Want to have a thriving family? Here’s how you can use your influence as a homemaker to help your family flourish and live intentionally.
Intentional living should begin within us, and then it should keep on going.
We can make a million choices to live more intentionally, but if they’re all aimed solely at making our own lives more beautiful then we’re actually missing the beauty of intentional living, aren’t we? Live intentionally not just to flourish yourself, but to help others flourish, too.
Start with your own family.
As homemakers, we have tremendous power over both the atmosphere in our home and over the people who live in it. And while you’re not responsible for other people’s attitudes and choices, you can absolutely influence them! Here are some things you can do to influence your family for good.
How to Help Your Family Flourish
1. Begin by knowing them deeply
Knowledge of someone will guide your actions regarding them. You should learn these things about each of your family members:
- their personality
- their triggers
- their love language
- their current interests and passions
Know their personalities
I think most of us are interested in learning how we tick, but devote some time to studying what makes your family tick. You can’t assume your family members will process the world in the same way that you do! Studying the personalities of those closest to you is enlightening.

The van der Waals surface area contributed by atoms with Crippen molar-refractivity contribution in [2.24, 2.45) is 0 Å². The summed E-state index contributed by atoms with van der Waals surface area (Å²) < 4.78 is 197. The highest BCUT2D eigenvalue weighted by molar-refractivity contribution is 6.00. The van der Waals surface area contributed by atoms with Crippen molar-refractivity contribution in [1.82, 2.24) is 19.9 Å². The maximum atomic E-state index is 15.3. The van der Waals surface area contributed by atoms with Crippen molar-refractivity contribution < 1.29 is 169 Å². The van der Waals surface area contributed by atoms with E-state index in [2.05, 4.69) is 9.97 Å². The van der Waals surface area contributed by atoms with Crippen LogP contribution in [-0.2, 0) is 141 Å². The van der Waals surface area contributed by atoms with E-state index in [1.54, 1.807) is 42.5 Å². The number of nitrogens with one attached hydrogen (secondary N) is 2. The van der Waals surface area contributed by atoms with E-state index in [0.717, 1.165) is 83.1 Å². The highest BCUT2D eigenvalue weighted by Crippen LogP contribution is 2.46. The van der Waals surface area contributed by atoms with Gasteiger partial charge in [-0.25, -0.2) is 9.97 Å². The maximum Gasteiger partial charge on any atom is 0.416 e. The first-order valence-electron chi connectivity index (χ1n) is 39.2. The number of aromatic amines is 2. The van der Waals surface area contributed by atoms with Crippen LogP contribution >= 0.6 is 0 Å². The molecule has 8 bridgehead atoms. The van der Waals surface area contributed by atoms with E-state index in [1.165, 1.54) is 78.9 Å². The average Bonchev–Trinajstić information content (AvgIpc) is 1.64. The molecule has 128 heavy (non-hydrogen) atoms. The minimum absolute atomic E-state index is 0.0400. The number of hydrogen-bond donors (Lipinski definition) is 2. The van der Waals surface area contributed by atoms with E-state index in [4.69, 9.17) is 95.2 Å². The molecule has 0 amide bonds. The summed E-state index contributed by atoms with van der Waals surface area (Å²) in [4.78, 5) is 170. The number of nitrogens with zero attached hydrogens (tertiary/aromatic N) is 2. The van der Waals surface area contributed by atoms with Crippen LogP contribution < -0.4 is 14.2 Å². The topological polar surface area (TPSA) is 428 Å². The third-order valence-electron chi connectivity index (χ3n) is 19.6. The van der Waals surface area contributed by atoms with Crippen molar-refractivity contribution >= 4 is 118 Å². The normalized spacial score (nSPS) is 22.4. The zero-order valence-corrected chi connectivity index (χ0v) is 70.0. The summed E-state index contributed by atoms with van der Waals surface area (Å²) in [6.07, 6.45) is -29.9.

A helpful way to get to know your own family members better is to give them a personality test. There are several tests and quizzes you can take, but I like the thoroughness of the Myers-Briggs type indicators. You can have them take a version of the Myers-Briggs test here.
Know their triggers
Once you know some fundamentals of how your loved ones interact with their world, you can think about triggers that are specific to them. What sets them off and puts them at their worst? Do you have a kid who acts out when someone disrupts his carefully-ordered things? Does your husband feel on edge when you change plans on short notice?
The next time a family member is grumpy, frustrated, or stressed, try to identity the underlying reason–and make a mental note.
Obviously, don’t use this information to antagonize them(: The point is to do what’s reasonably in your power to help them cope with their triggers or avoid them altogether.
Know their love language
What makes your family members feel loved? Author Gary Chapman identifies 5 main ways that we give and receive love: physical touch, words of affirmation, acts of service, quality time, and receiving gifts. Give your family love in all of these ways, but make sure you know the love language that’s most significant to them, too.
Know their current interests and passions
If you know what makes someone come alive, you can give them a huge gift by facilitating those interests! Help those interests and talents to flourish with this powerful combination: Their passion + their love language.
For instance, if your daughter loves to read and her love language is acts of service, drive her to the library often! If her love language is gifts, choose beautiful editions of authors you know she likes. If words of affirmation are her love language, then verbally praise her reading habits and tell her you’re proud of her for being well read. You get the idea(: If it’s a healthy interest, make sure they know you support it and take an interest in it for their sake!